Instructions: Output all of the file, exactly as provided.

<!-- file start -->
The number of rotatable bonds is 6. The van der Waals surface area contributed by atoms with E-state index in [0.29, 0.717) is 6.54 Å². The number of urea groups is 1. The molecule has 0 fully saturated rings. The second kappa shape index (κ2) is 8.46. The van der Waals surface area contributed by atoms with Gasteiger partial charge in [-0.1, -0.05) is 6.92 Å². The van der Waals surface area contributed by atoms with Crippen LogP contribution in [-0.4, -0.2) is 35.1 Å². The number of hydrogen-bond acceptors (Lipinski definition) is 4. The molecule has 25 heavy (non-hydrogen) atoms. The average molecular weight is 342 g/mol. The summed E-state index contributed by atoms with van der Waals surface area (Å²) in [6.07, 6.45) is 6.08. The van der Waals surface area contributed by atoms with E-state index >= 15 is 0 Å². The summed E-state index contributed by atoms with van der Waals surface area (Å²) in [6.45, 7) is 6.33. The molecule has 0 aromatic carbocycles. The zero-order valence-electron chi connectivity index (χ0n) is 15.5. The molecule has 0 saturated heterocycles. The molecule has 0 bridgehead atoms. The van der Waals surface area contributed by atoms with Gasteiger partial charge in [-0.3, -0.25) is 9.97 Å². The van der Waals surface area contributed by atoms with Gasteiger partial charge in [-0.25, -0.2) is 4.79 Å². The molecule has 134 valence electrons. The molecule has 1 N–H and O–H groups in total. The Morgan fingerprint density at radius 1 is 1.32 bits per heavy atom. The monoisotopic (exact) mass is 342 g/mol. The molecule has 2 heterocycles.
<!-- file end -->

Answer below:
The number of rotatable bonds is 6. The van der Waals surface area contributed by atoms with E-state index in [0.29, 0.717) is 6.54 Å². The number of urea groups is 1. The molecule has 0 fully saturated rings. The second kappa shape index (κ2) is 8.46. The van der Waals surface area contributed by atoms with Gasteiger partial charge in [-0.1, -0.05) is 6.92 Å². The van der Waals surface area contributed by atoms with Crippen LogP contribution in [-0.4, -0.2) is 35.1 Å². The number of hydrogen-bond acceptors (Lipinski definition) is 4. The molecule has 25 heavy (non-hydrogen) atoms. The average molecular weight is 342 g/mol. The summed E-state index contributed by atoms with van der Waals surface area (Å²) in [6.07, 6.45) is 6.08. The van der Waals surface area contributed by atoms with E-state index >= 15 is 0 Å². The summed E-state index contributed by atoms with van der Waals surface area (Å²) in [6.45, 7) is 6.33. The molecule has 0 aromatic carbocycles. The zero-order valence-electron chi connectivity index (χ0n) is 15.5. The molecule has 0 saturated heterocycles. The molecule has 0 bridgehead atoms. The van der Waals surface area contributed by atoms with Gasteiger partial charge in [-0.3, -0.25) is 9.97 Å². The van der Waals surface area contributed by atoms with Gasteiger partial charge in [-0.25, -0.2) is 4.79 Å². The molecule has 134 valence electrons. The molecule has 1 N–H and O–H groups in total. The Morgan fingerprint density at radius 1 is 1.32 bits per heavy atom. The monoisotopic (exact) mass is 342 g/mol. The molecule has 2 heterocycles.